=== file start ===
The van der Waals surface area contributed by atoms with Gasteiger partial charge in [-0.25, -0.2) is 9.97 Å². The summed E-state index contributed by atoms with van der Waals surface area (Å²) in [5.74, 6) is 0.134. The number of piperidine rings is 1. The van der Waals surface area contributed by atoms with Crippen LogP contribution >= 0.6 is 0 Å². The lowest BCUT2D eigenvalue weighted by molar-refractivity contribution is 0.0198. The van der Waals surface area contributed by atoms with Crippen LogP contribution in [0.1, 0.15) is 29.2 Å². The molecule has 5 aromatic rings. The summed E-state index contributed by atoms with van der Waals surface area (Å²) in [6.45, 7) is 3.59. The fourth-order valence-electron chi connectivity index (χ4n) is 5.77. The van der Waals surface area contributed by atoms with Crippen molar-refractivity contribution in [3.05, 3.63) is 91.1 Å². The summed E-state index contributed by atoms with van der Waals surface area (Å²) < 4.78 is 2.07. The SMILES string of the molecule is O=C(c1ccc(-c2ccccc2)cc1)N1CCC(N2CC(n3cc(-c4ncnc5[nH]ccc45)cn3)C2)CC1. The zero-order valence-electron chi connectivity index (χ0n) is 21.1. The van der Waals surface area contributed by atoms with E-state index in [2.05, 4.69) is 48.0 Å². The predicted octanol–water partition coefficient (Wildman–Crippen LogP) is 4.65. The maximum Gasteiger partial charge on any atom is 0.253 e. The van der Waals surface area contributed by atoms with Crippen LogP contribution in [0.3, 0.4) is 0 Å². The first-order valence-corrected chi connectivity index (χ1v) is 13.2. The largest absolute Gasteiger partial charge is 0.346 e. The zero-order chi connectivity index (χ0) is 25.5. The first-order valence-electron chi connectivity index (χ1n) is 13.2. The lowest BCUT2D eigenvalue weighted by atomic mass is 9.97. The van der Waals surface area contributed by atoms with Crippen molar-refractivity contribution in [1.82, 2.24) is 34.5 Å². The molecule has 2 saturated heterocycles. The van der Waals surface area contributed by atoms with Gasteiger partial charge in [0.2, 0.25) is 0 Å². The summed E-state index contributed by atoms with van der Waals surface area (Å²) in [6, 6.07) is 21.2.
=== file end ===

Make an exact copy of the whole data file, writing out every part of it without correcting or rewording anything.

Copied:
The van der Waals surface area contributed by atoms with Gasteiger partial charge in [-0.25, -0.2) is 9.97 Å². The summed E-state index contributed by atoms with van der Waals surface area (Å²) in [5.74, 6) is 0.134. The number of piperidine rings is 1. The van der Waals surface area contributed by atoms with Crippen LogP contribution >= 0.6 is 0 Å². The lowest BCUT2D eigenvalue weighted by molar-refractivity contribution is 0.0198. The van der Waals surface area contributed by atoms with Crippen LogP contribution in [0.1, 0.15) is 29.2 Å². The molecule has 5 aromatic rings. The summed E-state index contributed by atoms with van der Waals surface area (Å²) in [6.45, 7) is 3.59. The fourth-order valence-electron chi connectivity index (χ4n) is 5.77. The van der Waals surface area contributed by atoms with Crippen molar-refractivity contribution in [3.05, 3.63) is 91.1 Å². The summed E-state index contributed by atoms with van der Waals surface area (Å²) < 4.78 is 2.07. The SMILES string of the molecule is O=C(c1ccc(-c2ccccc2)cc1)N1CCC(N2CC(n3cc(-c4ncnc5[nH]ccc45)cn3)C2)CC1. The zero-order valence-electron chi connectivity index (χ0n) is 21.1. The van der Waals surface area contributed by atoms with E-state index in [2.05, 4.69) is 48.0 Å². The predicted octanol–water partition coefficient (Wildman–Crippen LogP) is 4.65. The maximum Gasteiger partial charge on any atom is 0.253 e. The van der Waals surface area contributed by atoms with Crippen LogP contribution in [0.3, 0.4) is 0 Å². The first-order valence-corrected chi connectivity index (χ1v) is 13.2. The largest absolute Gasteiger partial charge is 0.346 e. The zero-order chi connectivity index (χ0) is 25.5. The first-order valence-electron chi connectivity index (χ1n) is 13.2. The lowest BCUT2D eigenvalue weighted by atomic mass is 9.97. The van der Waals surface area contributed by atoms with Crippen molar-refractivity contribution in [1.82, 2.24) is 34.5 Å². The molecule has 2 saturated heterocycles. The van der Waals surface area contributed by atoms with Gasteiger partial charge in [0.2, 0.25) is 0 Å². The summed E-state index contributed by atoms with van der Waals surface area (Å²) in [6, 6.07) is 21.2.